What's the difference between a care needs assessment and a carers assessment?

We may be wondering how a carer needs assessment is any different to a carer’s assessment. While they can sometimes be carried out at the same time, a care needs assessment and a carer's assessment are related but distinct processes. Both are aimed at creating a support plan, but designed to assist different needs. 

“It wasn’t easy to admit I needed help after all the years I have managed on my own. But we have a really good support package in place now. My husbands about to have his first ever week of respite and he’s actually really looking forward to it.”

Unpaid carer from the Mobilise Community

While a care needs assessment focuses on the person who requires support due to illness, disability, ageing, or other reasons, a carer's assessment is aimed at evaluating the needs of the ones who are providing unpaid care to a friend, family member, or another individual.

Both assessments are vital in ensuring care being provided is effective, but also sustainable for all involved to help avoid carer burnout. If the person we care for is reluctant to start the process, it can be helpful to list out all we are doing for them, and explain that the assessment is not just to help them. But us too.

My mum was very reluctant to have any external help, but she really looks forward to the visits now.”

Unpaid carer from the Mobilise Community

It is also worth noting that if we have our own healthcare needs we might want to consider getting a care needs assessment for ourselves. This would be in addition to the carer’s assessment for our caring roles, and the care needs assessment for the one we look after.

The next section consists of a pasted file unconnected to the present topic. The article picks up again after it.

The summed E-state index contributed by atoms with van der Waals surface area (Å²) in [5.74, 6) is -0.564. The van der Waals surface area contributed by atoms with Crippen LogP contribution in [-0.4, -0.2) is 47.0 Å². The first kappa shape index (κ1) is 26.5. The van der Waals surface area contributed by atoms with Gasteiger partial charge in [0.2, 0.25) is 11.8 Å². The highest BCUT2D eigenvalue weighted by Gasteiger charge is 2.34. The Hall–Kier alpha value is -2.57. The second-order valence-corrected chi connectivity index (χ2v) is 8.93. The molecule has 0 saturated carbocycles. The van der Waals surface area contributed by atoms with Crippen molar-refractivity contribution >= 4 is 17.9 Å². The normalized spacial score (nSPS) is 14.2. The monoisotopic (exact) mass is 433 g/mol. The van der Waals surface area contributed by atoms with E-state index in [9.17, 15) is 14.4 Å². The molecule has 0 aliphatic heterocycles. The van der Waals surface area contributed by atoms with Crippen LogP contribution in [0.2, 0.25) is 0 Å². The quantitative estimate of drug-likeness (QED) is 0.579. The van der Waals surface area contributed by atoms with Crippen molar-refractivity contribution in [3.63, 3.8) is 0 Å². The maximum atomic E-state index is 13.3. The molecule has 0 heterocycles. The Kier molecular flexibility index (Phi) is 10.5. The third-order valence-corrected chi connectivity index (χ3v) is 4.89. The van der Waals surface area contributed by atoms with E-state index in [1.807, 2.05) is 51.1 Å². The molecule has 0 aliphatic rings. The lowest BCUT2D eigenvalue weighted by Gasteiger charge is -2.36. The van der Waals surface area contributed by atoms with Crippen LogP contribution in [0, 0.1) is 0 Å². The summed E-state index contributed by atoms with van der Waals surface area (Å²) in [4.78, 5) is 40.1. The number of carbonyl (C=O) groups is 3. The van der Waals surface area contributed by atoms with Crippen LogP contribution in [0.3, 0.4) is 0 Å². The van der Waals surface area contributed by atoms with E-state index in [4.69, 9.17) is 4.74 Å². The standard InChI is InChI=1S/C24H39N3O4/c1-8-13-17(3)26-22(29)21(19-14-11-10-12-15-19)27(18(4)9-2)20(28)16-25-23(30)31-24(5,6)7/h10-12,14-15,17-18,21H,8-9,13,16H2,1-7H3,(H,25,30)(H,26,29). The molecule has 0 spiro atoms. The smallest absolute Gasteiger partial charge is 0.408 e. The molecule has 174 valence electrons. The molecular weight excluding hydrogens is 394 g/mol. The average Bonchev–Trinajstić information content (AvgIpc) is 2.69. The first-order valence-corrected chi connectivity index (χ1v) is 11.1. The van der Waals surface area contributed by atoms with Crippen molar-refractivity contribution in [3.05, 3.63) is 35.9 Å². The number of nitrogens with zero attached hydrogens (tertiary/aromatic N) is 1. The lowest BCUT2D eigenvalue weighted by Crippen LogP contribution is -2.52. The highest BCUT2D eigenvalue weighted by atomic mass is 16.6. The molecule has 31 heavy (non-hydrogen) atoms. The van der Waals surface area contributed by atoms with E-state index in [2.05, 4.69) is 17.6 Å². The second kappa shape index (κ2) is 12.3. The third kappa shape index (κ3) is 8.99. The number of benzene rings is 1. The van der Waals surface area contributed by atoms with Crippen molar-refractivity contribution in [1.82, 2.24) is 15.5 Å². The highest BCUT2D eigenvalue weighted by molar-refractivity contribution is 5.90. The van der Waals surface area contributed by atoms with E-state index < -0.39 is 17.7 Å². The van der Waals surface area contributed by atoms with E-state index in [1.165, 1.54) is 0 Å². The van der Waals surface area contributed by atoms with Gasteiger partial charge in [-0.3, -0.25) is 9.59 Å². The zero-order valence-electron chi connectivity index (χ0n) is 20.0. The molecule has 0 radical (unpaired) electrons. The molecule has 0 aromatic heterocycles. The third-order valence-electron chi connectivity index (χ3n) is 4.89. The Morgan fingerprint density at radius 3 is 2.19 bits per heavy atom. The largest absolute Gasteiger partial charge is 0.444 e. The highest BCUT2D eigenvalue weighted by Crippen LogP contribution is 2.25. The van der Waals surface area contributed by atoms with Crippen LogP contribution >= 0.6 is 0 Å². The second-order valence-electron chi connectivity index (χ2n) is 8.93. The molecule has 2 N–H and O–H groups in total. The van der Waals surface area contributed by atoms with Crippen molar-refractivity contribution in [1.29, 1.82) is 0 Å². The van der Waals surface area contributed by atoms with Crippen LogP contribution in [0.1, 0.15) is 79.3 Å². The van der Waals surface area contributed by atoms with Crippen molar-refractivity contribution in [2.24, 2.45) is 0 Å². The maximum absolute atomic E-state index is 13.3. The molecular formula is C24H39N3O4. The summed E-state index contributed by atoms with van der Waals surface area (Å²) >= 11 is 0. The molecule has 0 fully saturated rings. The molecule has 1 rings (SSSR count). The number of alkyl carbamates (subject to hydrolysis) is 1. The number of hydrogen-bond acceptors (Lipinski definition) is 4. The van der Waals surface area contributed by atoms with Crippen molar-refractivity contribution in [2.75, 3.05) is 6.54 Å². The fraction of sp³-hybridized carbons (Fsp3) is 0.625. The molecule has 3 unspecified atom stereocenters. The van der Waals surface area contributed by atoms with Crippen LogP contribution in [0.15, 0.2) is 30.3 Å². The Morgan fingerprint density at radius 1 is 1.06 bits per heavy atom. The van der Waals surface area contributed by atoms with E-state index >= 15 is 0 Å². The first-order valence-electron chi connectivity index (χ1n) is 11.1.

While this can feel like an overwhelming amount of caring admin, they are vital to getting the support in place that will help us to keep going. Read some tips for carers, by carers, on coping with the admin side of our roles.


Who can have a care needs assessment?


Anyone over the age of 18 who needs care and support can have a free needs assessment. It doesn’t matter how simple or complex their needs, or what their income or savings are.

Types of people who may qualify for a care needs assessment are: 

  • Elderly individuals - those who may require assistance due to age-related challenges such as mobility limitations, faulty, alzheimer's, dementia, or other health conditions

  • People with disabilities - those with physical, sensory, cognitive, or intellectual disabilities which impacts their daily activities, mobility, communication, or other aspects of their lives

  • People with a chronic illnesses - those living with chronic health conditions such as diabetes, heart disease, respiratory disorders, or neurological conditions 

  • People with mental health conditions - this might be depression, anxiety, schizophrenia, bipolar disorder, or other psychiatric conditions 

  • Temporary conditions - those facing temporary challenges due to injury, surgery, or other health issues might need a care needs assessment to facilitate their recovery and rehabilitation.

If we are looking for support for someone we care for under the age of 18, there is a similar process specifically for children called a children's needs assessment. The process is similar, but conducted by services who specialise in children and young adults.


Find more information on this in Seven things a parent carer needs to know

How does it help?

How does a care needs assessment help me as the carer?


While the care needs assessment is for the person we care for, the support they get as a result should take some of the pressure off of us.


Illustration of person working on mindset

“What has surprised me is how quick things have been put in place.”

 Unpaid carer from the Mobilise Community

The process of getting an assessment can help us to list out and understand the specific tasks and activities that the person we care for needs help with. This might include, personal care, respite, medication management, mobility support, or emotional support.

This can help us to prioritise and plan out our time, get additional support, access services which help the person we care for, or possibly make adaptations to their home. It will also create a personalised care plan, which can be invaluable when we come to creating our emergency plan

While not everything recommended in the personalised care plan will be free, a lot of it will be at least partly funded by our local authority or council. This can take some of the financial pressure off if we have been covering paid carers, home adaptations for the one we care for, or other services.